Magazine article Artforum International

David Horvitz: Blum & Poe

Magazine article Artforum International

David Horvitz: Blum & Poe

Article excerpt

On July 12, the day that David Horvitz's first solo show at Blum & Poe opened, the artist and his numerous editor-avatars were banned from contributing to Wikipedia. The embargo culminated an ongoing conflict in which editors of the online encyclopedia persistently hunted down and deleted any discovered images of California shoreline (from Pelican State Beach in the north to Border Field State Park in the south) that Horvitz had posted to the public beaches' Wikipedia entries over the past three years. Each of the supposedly disruptive images--part of Horvitz's multimodal project "Public Access," 2011-14--depicts the artist looking out over the ocean, his back to the camera. In one image, his head is just visible over the top of a scrubby dune (Public Access [ToIowa Dunes State Park], 2011-14). In another, his body is largely camouflaged by a tree (Public Access lUsal Creek], 2011-14). But in the forty-eight images that were displayed here as framed prints, Horvitz usually appears front and center, a black-haired man in nondescript clothes.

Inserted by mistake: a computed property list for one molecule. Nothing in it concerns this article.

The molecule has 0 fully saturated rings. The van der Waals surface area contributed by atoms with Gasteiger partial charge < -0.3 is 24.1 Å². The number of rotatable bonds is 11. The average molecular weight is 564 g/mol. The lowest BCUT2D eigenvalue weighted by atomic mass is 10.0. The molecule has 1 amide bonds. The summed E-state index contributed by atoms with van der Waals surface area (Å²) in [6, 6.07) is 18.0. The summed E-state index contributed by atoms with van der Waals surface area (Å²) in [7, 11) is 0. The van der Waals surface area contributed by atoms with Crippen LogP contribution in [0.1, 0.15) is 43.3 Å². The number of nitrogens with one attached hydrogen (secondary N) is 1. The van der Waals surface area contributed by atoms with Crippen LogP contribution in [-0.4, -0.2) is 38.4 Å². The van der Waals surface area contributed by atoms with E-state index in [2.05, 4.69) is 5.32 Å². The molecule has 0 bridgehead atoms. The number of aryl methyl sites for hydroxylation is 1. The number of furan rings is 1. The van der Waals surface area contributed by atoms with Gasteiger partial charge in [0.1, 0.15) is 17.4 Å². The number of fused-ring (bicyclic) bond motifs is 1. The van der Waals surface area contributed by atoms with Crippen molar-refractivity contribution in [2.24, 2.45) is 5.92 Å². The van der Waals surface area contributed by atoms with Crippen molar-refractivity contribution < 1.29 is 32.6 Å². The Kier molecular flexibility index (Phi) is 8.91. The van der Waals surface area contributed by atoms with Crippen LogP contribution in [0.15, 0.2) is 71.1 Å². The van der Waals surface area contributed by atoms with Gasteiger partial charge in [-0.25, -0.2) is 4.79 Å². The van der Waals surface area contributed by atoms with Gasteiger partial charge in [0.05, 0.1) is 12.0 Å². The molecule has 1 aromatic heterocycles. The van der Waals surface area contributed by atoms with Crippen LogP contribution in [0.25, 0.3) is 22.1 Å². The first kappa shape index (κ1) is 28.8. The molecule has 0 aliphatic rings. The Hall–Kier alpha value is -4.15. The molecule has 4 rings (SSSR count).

Since Horvitz first began uploading these images to Wikipedia, they have been taken down or cropped (to remove his figure) by the editors, reuploaded by the artist, removed again, and aggressively debated in Wikipedia-administration discussion boards, a process documented by the artist. Manifesting via performative gesture, digital images, the Internet, print publications (there have been at least two, inclusive of screen grabs from Wikipedia discussion forums), and now gallery exhibition, "Public Access" brilliantly illuminates the friction between ideals of public space and the reality: on the one hand, the public-beach access promised all Californians versus the actual intimidation and discouragement of vistors by beachfront homeowners, and, on the other, Wikipedia's promise of an open-access knowledge commons versus the aggressive policing that often goes on behind the code. Horvitz's project is compelling for the sophisticated format-specificity of each of its iterations, but here, images long available for free online became archival materials, individually framed and neatly hung on the walls of a commercial gallery. …

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